Most spiritual and religious traditions have a corpus of stories which transmit their values and beliefs, and the stories of their saints and heroes. It is also good to create stories. In his essay, On Fairy Stories, JRR Tolkien expressed the view that when we create stories, we are exercising a gift from the Divine, the gift of ‘subcreation’.
One way of creating new stories is to practice storytelling in the round. One person starts off a story, and then when they have run out of ideas, the next person in the circle takes over. You can augment this practice by using cards with images or words to suggest ideas to the participants.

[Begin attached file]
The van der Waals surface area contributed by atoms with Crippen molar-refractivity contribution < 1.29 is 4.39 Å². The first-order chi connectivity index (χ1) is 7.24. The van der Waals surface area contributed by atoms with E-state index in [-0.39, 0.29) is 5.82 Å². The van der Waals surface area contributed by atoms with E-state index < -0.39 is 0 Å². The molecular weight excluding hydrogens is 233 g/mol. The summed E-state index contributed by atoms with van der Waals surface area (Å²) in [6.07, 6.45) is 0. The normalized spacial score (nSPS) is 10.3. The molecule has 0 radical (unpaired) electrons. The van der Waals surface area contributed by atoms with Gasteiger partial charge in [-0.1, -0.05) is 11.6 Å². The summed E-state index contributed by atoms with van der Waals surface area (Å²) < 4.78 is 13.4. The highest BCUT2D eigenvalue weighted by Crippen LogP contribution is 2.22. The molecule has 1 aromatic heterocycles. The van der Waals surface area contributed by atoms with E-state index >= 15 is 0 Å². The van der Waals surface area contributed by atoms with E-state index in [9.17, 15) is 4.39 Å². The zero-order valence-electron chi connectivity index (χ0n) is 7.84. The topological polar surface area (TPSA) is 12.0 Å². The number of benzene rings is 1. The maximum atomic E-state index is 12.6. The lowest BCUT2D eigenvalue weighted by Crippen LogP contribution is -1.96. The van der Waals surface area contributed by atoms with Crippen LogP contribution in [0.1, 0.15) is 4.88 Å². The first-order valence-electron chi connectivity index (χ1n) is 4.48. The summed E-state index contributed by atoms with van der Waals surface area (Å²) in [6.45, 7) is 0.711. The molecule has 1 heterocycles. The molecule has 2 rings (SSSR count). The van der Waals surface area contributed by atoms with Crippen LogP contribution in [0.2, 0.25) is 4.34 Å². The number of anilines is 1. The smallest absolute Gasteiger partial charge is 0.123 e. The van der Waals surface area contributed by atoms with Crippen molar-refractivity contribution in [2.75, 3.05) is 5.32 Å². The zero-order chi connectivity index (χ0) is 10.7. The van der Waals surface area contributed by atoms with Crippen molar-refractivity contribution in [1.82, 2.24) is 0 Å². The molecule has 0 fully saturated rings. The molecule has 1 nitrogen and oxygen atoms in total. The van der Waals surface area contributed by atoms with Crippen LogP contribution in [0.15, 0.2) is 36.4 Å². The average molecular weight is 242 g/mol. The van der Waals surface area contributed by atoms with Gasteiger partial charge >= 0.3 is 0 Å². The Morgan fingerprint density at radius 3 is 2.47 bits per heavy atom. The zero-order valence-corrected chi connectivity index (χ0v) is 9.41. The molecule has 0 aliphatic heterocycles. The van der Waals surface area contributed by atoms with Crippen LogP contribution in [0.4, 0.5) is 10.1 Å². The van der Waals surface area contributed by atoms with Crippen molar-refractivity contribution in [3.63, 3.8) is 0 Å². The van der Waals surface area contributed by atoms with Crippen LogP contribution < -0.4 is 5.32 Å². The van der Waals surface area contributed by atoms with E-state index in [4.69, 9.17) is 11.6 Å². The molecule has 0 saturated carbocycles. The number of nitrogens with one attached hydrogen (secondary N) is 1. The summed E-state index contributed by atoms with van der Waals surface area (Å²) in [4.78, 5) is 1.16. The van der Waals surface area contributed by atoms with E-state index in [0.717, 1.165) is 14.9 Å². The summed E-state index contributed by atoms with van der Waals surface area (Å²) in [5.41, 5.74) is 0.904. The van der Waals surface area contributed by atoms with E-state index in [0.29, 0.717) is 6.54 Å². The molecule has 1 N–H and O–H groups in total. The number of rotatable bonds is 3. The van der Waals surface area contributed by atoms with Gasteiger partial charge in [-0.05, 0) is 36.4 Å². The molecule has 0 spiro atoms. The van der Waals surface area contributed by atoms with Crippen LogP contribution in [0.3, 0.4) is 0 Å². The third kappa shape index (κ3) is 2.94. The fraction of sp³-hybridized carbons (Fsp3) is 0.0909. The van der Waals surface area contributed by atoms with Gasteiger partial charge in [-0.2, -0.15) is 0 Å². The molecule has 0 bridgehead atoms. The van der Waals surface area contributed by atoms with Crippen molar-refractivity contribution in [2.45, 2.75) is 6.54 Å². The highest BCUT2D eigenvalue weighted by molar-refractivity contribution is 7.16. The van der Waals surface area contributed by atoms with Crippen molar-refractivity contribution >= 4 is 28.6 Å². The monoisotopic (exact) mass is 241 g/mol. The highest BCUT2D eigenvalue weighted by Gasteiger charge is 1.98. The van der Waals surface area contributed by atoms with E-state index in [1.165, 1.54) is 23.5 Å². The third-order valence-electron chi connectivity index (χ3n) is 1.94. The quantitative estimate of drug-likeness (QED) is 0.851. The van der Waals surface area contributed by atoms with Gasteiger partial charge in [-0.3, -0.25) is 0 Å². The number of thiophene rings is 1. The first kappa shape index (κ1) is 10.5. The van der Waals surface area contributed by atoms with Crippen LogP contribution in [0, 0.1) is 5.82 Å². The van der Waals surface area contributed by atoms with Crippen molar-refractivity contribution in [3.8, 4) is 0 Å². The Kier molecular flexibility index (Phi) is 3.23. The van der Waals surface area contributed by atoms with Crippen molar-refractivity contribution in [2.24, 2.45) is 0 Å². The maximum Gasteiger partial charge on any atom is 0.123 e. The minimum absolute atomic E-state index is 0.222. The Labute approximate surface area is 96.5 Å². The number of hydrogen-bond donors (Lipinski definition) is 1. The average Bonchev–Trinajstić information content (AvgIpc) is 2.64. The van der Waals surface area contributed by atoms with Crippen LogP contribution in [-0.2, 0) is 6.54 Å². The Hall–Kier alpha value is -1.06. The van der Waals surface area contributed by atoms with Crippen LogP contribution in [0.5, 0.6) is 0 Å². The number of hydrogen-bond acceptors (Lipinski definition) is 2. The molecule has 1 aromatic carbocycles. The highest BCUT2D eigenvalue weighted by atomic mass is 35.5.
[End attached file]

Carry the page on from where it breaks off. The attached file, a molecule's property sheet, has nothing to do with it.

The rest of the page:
Storytelling is an art which it is very satisfying to learn. To make your story come to life, include details of colour, taste, smell, sound and texture; imagine how the characters in the story feel about their situation. Traditional storytelling does not go into much detail, but it gets across the experience with directness and immediacy. You can also add your own personal twist to well-known stories, such as telling the story from the point of view of another character – how about the story of Little Red Riding Hood from the point of view of the wolf, for instance? Try to find and listen to traditional storytellers and learn from their technique.